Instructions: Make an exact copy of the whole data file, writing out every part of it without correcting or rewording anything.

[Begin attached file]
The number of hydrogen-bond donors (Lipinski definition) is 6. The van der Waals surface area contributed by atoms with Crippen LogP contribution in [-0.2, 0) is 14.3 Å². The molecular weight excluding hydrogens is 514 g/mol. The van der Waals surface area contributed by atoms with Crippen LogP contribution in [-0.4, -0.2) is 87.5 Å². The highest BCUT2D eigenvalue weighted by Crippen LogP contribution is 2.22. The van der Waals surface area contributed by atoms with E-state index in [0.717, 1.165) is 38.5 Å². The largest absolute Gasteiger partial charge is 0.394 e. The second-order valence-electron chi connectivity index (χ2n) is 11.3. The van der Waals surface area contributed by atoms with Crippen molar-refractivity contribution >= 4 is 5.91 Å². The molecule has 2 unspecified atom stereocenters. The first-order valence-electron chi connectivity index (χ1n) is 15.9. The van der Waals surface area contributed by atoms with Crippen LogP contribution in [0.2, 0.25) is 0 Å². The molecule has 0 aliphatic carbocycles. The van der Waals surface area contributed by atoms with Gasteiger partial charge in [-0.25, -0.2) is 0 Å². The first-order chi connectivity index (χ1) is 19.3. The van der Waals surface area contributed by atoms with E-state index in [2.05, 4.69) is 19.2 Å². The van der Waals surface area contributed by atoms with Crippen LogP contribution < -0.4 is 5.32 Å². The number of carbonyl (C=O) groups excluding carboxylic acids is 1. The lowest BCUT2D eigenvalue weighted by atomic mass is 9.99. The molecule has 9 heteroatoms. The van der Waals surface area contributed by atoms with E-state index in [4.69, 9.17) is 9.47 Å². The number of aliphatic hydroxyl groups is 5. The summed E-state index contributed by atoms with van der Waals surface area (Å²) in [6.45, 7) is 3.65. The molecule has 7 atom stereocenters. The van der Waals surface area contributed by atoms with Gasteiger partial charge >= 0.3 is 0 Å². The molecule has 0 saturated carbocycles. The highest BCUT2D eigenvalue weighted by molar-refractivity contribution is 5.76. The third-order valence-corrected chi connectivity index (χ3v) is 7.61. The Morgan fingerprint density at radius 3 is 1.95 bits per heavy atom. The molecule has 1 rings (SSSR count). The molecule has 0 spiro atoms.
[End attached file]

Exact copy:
The number of hydrogen-bond donors (Lipinski definition) is 6. The van der Waals surface area contributed by atoms with Crippen LogP contribution in [-0.2, 0) is 14.3 Å². The molecular weight excluding hydrogens is 514 g/mol. The van der Waals surface area contributed by atoms with Crippen LogP contribution in [-0.4, -0.2) is 87.5 Å². The highest BCUT2D eigenvalue weighted by Crippen LogP contribution is 2.22. The van der Waals surface area contributed by atoms with E-state index in [0.717, 1.165) is 38.5 Å². The largest absolute Gasteiger partial charge is 0.394 e. The second-order valence-electron chi connectivity index (χ2n) is 11.3. The van der Waals surface area contributed by atoms with Crippen molar-refractivity contribution >= 4 is 5.91 Å². The molecule has 2 unspecified atom stereocenters. The first-order valence-electron chi connectivity index (χ1n) is 15.9. The van der Waals surface area contributed by atoms with Crippen LogP contribution in [0.2, 0.25) is 0 Å². The molecule has 0 aliphatic carbocycles. The van der Waals surface area contributed by atoms with Gasteiger partial charge in [-0.25, -0.2) is 0 Å². The first-order chi connectivity index (χ1) is 19.3. The van der Waals surface area contributed by atoms with E-state index in [2.05, 4.69) is 19.2 Å². The van der Waals surface area contributed by atoms with Crippen LogP contribution < -0.4 is 5.32 Å². The number of carbonyl (C=O) groups excluding carboxylic acids is 1. The lowest BCUT2D eigenvalue weighted by atomic mass is 9.99. The molecule has 9 heteroatoms. The van der Waals surface area contributed by atoms with E-state index in [4.69, 9.17) is 9.47 Å². The number of aliphatic hydroxyl groups is 5. The summed E-state index contributed by atoms with van der Waals surface area (Å²) in [6.45, 7) is 3.65. The molecule has 7 atom stereocenters. The van der Waals surface area contributed by atoms with Gasteiger partial charge >= 0.3 is 0 Å². The molecule has 0 saturated carbocycles. The highest BCUT2D eigenvalue weighted by molar-refractivity contribution is 5.76. The third-order valence-corrected chi connectivity index (χ3v) is 7.61. The Morgan fingerprint density at radius 3 is 1.95 bits per heavy atom. The molecule has 1 rings (SSSR count). The molecule has 0 spiro atoms.